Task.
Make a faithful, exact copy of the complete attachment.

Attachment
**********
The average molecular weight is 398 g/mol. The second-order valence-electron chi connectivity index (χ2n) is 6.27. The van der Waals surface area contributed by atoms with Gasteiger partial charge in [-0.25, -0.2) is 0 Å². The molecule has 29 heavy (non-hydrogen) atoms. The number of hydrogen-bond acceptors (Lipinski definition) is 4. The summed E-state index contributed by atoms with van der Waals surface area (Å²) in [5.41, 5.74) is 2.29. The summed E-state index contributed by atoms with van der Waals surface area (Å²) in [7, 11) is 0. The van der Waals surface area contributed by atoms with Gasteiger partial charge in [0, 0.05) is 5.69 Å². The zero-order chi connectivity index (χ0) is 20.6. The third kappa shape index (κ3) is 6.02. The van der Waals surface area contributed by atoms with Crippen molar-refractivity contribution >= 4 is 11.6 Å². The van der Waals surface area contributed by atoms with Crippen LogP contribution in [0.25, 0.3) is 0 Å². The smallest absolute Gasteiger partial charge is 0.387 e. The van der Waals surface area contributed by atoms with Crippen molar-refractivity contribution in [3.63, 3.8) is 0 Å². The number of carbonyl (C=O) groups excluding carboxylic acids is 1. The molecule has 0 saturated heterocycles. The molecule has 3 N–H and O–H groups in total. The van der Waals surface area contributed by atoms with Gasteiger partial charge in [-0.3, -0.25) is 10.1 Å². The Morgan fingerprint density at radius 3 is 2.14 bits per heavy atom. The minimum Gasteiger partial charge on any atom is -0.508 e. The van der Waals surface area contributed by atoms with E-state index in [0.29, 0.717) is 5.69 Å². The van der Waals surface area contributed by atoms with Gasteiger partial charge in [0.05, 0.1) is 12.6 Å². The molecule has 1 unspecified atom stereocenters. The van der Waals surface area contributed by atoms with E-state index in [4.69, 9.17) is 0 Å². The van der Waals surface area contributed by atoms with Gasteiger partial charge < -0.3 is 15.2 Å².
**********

The average molecular weight is 398 g/mol. The second-order valence-electron chi connectivity index (χ2n) is 6.27. The van der Waals surface area contributed by atoms with Gasteiger partial charge in [-0.25, -0.2) is 0 Å². The molecule has 29 heavy (non-hydrogen) atoms. The number of hydrogen-bond acceptors (Lipinski definition) is 4. The summed E-state index contributed by atoms with van der Waals surface area (Å²) in [5.41, 5.74) is 2.29. The summed E-state index contributed by atoms with van der Waals surface area (Å²) in [7, 11) is 0. The van der Waals surface area contributed by atoms with Gasteiger partial charge in [0, 0.05) is 5.69 Å². The zero-order chi connectivity index (χ0) is 20.6. The third kappa shape index (κ3) is 6.02. The van der Waals surface area contributed by atoms with Crippen molar-refractivity contribution >= 4 is 11.6 Å². The van der Waals surface area contributed by atoms with Crippen LogP contribution in [0.25, 0.3) is 0 Å². The smallest absolute Gasteiger partial charge is 0.387 e. The van der Waals surface area contributed by atoms with Crippen molar-refractivity contribution in [3.63, 3.8) is 0 Å². The number of carbonyl (C=O) groups excluding carboxylic acids is 1. The molecule has 0 saturated heterocycles. The molecule has 3 N–H and O–H groups in total. The van der Waals surface area contributed by atoms with Gasteiger partial charge in [-0.3, -0.25) is 10.1 Å². The Morgan fingerprint density at radius 3 is 2.14 bits per heavy atom. The minimum Gasteiger partial charge on any atom is -0.508 e. The van der Waals surface area contributed by atoms with E-state index in [0.29, 0.717) is 5.69 Å². The van der Waals surface area contributed by atoms with Gasteiger partial charge in [0.05, 0.1) is 12.6 Å². The molecule has 1 unspecified atom stereocenters. The van der Waals surface area contributed by atoms with E-state index in [4.69, 9.17) is 0 Å². The van der Waals surface area contributed by atoms with Gasteiger partial charge < -0.3 is 15.2 Å².